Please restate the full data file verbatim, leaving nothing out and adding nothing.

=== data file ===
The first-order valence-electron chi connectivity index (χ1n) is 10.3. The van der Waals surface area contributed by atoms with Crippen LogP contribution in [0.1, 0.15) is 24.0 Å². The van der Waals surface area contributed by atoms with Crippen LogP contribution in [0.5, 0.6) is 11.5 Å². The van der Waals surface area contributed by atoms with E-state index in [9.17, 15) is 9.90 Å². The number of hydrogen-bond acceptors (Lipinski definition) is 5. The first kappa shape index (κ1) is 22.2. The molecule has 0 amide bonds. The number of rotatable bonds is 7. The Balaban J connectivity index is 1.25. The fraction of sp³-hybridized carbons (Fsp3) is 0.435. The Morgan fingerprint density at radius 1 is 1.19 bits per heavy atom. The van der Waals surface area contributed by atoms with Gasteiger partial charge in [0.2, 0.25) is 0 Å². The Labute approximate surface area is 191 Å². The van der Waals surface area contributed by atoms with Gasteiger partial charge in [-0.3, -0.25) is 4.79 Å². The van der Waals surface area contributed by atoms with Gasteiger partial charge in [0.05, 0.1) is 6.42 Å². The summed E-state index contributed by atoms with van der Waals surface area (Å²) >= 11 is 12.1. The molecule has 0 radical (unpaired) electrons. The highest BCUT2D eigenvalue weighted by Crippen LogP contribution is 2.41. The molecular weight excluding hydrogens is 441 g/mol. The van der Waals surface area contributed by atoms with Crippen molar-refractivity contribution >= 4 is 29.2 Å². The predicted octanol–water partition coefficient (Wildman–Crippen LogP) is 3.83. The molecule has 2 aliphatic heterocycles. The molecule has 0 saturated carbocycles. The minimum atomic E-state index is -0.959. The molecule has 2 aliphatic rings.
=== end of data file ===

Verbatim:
The first-order valence-electron chi connectivity index (χ1n) is 10.3. The van der Waals surface area contributed by atoms with Crippen LogP contribution in [0.1, 0.15) is 24.0 Å². The van der Waals surface area contributed by atoms with Crippen LogP contribution in [0.5, 0.6) is 11.5 Å². The van der Waals surface area contributed by atoms with E-state index in [9.17, 15) is 9.90 Å². The number of hydrogen-bond acceptors (Lipinski definition) is 5. The first kappa shape index (κ1) is 22.2. The molecule has 0 amide bonds. The number of rotatable bonds is 7. The Balaban J connectivity index is 1.25. The fraction of sp³-hybridized carbons (Fsp3) is 0.435. The Morgan fingerprint density at radius 1 is 1.19 bits per heavy atom. The van der Waals surface area contributed by atoms with Gasteiger partial charge in [0.2, 0.25) is 0 Å². The Labute approximate surface area is 191 Å². The van der Waals surface area contributed by atoms with Gasteiger partial charge in [-0.3, -0.25) is 4.79 Å². The van der Waals surface area contributed by atoms with Gasteiger partial charge in [0.05, 0.1) is 6.42 Å². The summed E-state index contributed by atoms with van der Waals surface area (Å²) >= 11 is 12.1. The molecule has 0 radical (unpaired) electrons. The highest BCUT2D eigenvalue weighted by Crippen LogP contribution is 2.41. The molecular weight excluding hydrogens is 441 g/mol. The van der Waals surface area contributed by atoms with Crippen molar-refractivity contribution >= 4 is 29.2 Å². The predicted octanol–water partition coefficient (Wildman–Crippen LogP) is 3.83. The molecule has 2 aliphatic heterocycles. The molecule has 0 saturated carbocycles. The minimum atomic E-state index is -0.959. The molecule has 2 aliphatic rings.